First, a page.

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Are Suicidal Thoughts Connected to Nightmares?


Dreams have always been a profound way of our minds reacting to certain emotions or stressors in our environment, as well as a unique way to experience a different form of reality.  For many people, we do not have a way to control what we dream about, and often cannot control the outcome of these dreams.  There are, however, methods that one can learn in order to help alleviate certain negative aspects of dreams that come in the guise of nightmares.  Some of these methods can range from building emotional intelligence over time, to avoiding any particular stressors that could potentially trigger these bad dreams.

Nightmares are described by Merriam-Webster’s Dictionary as “a frightening dream that usually awakens the sleeper”.  Nearly every individual under the sun has experienced a frightening dream in their lifetime, especially as a younger child.  Children have a far more difficult time dealing with the repercussions of a nightmare; we all remember waking from a bad dream and rushing to our parent’s bedroom in the middle of the night for comfort and to drive away the lingering thoughts.  It has been thought a more “natural” occurrence than anything else in daily lives of men, women and children.

However, a recent study has highlighted a disturbing relationship between the occurrence of nightmares and suicidal thoughts and behaviors, especially amongst juveniles and children.

PTSD symptoms are increasing the risk of suicidal thoughts and behavior; nightmares are a direct link to an increase in symptoms of PTSD, and can be targeted for treatment in order to help reduce the risk of suicide.  With a specific targeted plan to help eliminate, counsel and immerse in therapy for severe PTSD symptoms when it comes to dealing with nightmares, a quality therapeutic system can help reduce these instances.

When we talk about suicidal ideation, it is generally a thought process that focuses on how to kill oneself, and can come in different forms ranging from fully-developed plans to passing or momentary suicidal feelings; but ultimately they choose not to take their own life. The issue with this is that as this continually happens, the emotions and challenges will continue to grow without receiving help, and there may come a time where the individual decides to finally go through with ending their life.

In the United States, there are around 30,000 completed suicides each year.  80% of these suicides are among males, and it is the third leading cause of death from the 15 to 24 year old age bracket.  20% of the total number of suicides come from this age group, which means that the pervasiveness of dreams, PTSD and depression and suicide are symptoms that should not be ignored in the slightest.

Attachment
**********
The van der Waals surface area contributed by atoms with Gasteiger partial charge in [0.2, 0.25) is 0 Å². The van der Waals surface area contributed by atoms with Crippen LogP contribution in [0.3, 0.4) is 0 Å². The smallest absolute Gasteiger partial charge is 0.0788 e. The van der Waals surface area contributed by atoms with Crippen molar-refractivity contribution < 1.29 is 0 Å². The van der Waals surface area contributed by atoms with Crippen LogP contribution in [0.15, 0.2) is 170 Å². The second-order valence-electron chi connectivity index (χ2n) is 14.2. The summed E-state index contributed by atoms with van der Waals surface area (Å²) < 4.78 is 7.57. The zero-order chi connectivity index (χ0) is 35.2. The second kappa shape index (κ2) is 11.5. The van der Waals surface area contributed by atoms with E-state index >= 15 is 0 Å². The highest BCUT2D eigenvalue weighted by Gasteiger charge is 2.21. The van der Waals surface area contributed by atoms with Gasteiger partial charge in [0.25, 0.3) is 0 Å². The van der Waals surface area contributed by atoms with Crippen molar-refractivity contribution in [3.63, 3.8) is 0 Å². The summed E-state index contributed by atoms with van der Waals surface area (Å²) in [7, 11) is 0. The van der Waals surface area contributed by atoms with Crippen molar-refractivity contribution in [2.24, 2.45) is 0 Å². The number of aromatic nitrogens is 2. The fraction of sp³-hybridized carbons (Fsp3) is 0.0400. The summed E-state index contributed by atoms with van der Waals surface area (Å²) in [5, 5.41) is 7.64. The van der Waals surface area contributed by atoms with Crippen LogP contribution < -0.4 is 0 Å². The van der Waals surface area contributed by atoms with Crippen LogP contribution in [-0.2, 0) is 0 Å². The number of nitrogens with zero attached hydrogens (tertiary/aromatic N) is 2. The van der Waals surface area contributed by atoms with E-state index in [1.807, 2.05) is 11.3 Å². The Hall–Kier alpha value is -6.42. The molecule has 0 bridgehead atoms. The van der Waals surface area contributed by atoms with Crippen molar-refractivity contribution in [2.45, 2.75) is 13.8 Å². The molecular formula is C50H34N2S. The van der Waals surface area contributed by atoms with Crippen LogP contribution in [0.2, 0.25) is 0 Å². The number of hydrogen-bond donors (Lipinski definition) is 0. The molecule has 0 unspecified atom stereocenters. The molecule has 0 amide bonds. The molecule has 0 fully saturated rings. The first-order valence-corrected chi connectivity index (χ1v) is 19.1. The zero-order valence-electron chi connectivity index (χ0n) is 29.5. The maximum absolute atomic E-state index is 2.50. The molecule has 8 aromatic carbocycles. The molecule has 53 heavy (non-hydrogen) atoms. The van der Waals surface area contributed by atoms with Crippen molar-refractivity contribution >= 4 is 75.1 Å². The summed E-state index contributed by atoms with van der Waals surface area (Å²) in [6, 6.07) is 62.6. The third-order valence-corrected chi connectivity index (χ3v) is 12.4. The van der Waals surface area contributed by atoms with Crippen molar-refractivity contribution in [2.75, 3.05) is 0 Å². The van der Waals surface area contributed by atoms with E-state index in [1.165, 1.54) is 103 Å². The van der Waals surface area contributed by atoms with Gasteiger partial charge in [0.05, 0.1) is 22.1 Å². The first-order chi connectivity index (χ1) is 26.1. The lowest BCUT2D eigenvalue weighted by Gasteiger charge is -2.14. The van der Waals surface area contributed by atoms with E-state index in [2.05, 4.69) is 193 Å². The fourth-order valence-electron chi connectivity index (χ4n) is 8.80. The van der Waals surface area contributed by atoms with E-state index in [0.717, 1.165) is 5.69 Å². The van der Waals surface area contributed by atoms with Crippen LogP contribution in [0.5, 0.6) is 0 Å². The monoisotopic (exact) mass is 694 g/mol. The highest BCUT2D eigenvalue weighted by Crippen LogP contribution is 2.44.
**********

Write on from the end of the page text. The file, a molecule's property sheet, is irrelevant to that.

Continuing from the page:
Now as we start to understand how significant these problems can be, the links between dreams and suicide and suicidal ideation, we also need to be able to pinpoint the warning signs of someone who is struggling with potential suicidal behavior and thoughts. Some of the more common symptoms may appear as:

  • Feelings of hopelessness or of feeling trapped
  • Significant changes in one’s mood or being very moody
  • A change in one’s sleeping patterns and not even being able to effectively experience sleep
  • Experiencing significant anxiety
  • Getting involved in risky behavior, whether sexual or in regards to getting involved with other chemicals or drugs
  • Feelings that are abnormal when it comes to thinking of death, dying or violence
  • Having panic attacks
  • An increase in isolation, especially a withdrawal from family or friends that one considered close
  • An increase in self-criticism
  • Not being able to experience normal pleasure from life events or experiences that are often considered pleasurable, such as sex, eating, social interaction or exercise
  • Expressing regret over having been born or even being alive, coupled with talking about killing oneself.

These are all signs that an individual would be suffering from significant suicidal thoughts and/or depression. Nightmares that occur are usually able to evoke certain emotions that can cause suicidal behavior, such as an increase in terror, anxiety and so forth. In fact, a nightmare disorder that appears and continues within 3 months after a traumatic event can cause significant issues in one’s personal life. This usually occurs with 80% of patients who are suffering from PTSD, and if left untreated, these types of dreams and symptoms can likely remain for life.

The good news is that there is specific therapy that can help minimize and reduce PTSD symptoms, the recurrence of nightmares and other symptoms that come with these particular occurrences. A quality mental health facility will be able to help one overcome these nightmares, address suicidal thoughts and behavior and focus on an intensive course of therapy, analysis and training so that any man or woman who is suffering from nightmares will be able to greatly reduce their stress, depression and emotions in order to get to the root of the problem.

If you have any concerns, questions or have serious concerns about the well-being of your child and their particular mental or behavioral health issues, we urge you to contact us 24/7 at 855-537-2262 so that we can help you face these challenges.


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